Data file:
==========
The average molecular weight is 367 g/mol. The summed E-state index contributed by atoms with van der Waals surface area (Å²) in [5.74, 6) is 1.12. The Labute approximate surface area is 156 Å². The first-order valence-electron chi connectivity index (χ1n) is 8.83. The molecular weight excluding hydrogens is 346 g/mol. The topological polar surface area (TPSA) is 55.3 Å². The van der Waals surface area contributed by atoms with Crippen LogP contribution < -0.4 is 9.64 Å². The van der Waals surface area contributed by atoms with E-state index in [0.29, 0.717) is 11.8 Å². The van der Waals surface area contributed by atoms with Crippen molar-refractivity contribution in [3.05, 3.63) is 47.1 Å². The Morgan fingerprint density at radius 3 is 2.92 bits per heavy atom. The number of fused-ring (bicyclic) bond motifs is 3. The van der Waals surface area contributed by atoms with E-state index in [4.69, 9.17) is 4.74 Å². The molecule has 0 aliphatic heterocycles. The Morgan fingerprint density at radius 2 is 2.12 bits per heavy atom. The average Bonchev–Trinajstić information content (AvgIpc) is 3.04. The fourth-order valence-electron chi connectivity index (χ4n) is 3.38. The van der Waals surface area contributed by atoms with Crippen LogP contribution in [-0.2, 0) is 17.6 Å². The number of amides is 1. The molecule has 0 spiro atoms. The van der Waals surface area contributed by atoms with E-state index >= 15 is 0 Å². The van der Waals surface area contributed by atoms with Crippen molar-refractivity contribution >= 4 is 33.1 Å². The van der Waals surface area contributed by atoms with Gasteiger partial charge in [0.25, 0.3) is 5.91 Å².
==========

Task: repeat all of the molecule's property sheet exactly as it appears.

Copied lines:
The average molecular weight is 367 g/mol. The summed E-state index contributed by atoms with van der Waals surface area (Å²) in [5.74, 6) is 1.12. The Labute approximate surface area is 156 Å². The first-order valence-electron chi connectivity index (χ1n) is 8.83. The molecular weight excluding hydrogens is 346 g/mol. The topological polar surface area (TPSA) is 55.3 Å². The van der Waals surface area contributed by atoms with Crippen LogP contribution < -0.4 is 9.64 Å². The van der Waals surface area contributed by atoms with E-state index in [0.29, 0.717) is 11.8 Å². The van der Waals surface area contributed by atoms with Crippen molar-refractivity contribution in [3.05, 3.63) is 47.1 Å². The Morgan fingerprint density at radius 3 is 2.92 bits per heavy atom. The number of fused-ring (bicyclic) bond motifs is 3. The van der Waals surface area contributed by atoms with E-state index in [4.69, 9.17) is 4.74 Å². The molecule has 0 aliphatic heterocycles. The Morgan fingerprint density at radius 2 is 2.12 bits per heavy atom. The average Bonchev–Trinajstić information content (AvgIpc) is 3.04. The fourth-order valence-electron chi connectivity index (χ4n) is 3.38. The van der Waals surface area contributed by atoms with Crippen LogP contribution in [-0.2, 0) is 17.6 Å². The number of amides is 1. The molecule has 0 spiro atoms. The van der Waals surface area contributed by atoms with E-state index >= 15 is 0 Å². The van der Waals surface area contributed by atoms with Crippen molar-refractivity contribution >= 4 is 33.1 Å². The van der Waals surface area contributed by atoms with Gasteiger partial charge in [0.25, 0.3) is 5.91 Å².